How to Keep an Accounting Ledger

by Amelia Jenkins; Updated September 26, 2017

You need to keep accurate records of your business expenses and income for tax purposes. The IRS may need to see your accounting ledger and receipts to verify financial statements. Keeping an accounting ledger can also help you track your income and various business expenses. You can purchase a ledger from an office supply store or set one up yourself. Once you have one, recording your incoming payments and outgoing expenses will require dedication and accuracy, but should not take up too much of your workday.

Items you will need

  • Filing cabinet
  • Folders
Step 1

Dedicate a filing cabinet for storing records of all of your business transactions, including expenses and income. Dedicate one drawer to outgoing expenses and one drawer to incoming funds. Divide the drawers by folders for each month.

Step 2

Collect every receipt you receive. Keep copies of paid bills to record their totals. Keep copies of paid invoice or other income statements to record income.

Step 3

Divide your accounting ledger into two categories, one for expenses and one for income. Divide each category into three columns. Use the first column for the date, the second for the type of expenditure and the third for the dollar amount.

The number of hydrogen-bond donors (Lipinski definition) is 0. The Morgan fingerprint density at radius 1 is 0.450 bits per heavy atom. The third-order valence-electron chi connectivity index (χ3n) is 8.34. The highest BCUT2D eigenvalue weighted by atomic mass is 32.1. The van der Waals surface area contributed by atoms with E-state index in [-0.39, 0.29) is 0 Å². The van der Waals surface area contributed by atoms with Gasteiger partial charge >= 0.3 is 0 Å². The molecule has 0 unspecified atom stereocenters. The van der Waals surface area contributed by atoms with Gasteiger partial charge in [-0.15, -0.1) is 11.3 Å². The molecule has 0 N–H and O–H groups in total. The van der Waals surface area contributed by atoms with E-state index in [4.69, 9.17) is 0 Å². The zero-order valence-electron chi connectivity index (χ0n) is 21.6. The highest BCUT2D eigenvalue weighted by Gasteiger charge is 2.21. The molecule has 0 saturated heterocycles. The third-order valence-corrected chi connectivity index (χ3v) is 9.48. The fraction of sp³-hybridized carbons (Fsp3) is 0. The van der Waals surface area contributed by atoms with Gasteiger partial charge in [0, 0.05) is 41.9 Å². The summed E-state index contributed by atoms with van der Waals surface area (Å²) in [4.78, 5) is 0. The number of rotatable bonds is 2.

Step 4

Record your income into the income section of your ledger. Mark the date you received payment, type of income and dollar amount for every payment you receive. Repeat this process weekly, or daily if you have several payments a day.

Step 5

Record your expenses in the expenses section of your ledger. Mark the date you made the purchase in the date category, the type of purchase made and how much you spent. Repeat daily or weekly for every purchase.

Step 6

Place your expense receipts and records into the file for the current month. Place the file into the second drawer of your filing cabinet.

Tips

  • To simplify the process, sort your receipts and income statements before working on the accounting ledger.

Warnings

  • Do not lose track of your receipts. You may need them to prove tax deductions during an IRS audit.

About the Author

Amelia Jenkins has more than eight years of professional writing experience, covering financial, environmental and travel topics. Her work has appeared on MSN and various other websites and her articles have topped the best-of list for sites like Bankrate and Kipplinger. Jenkins studied English at Tarrant County College.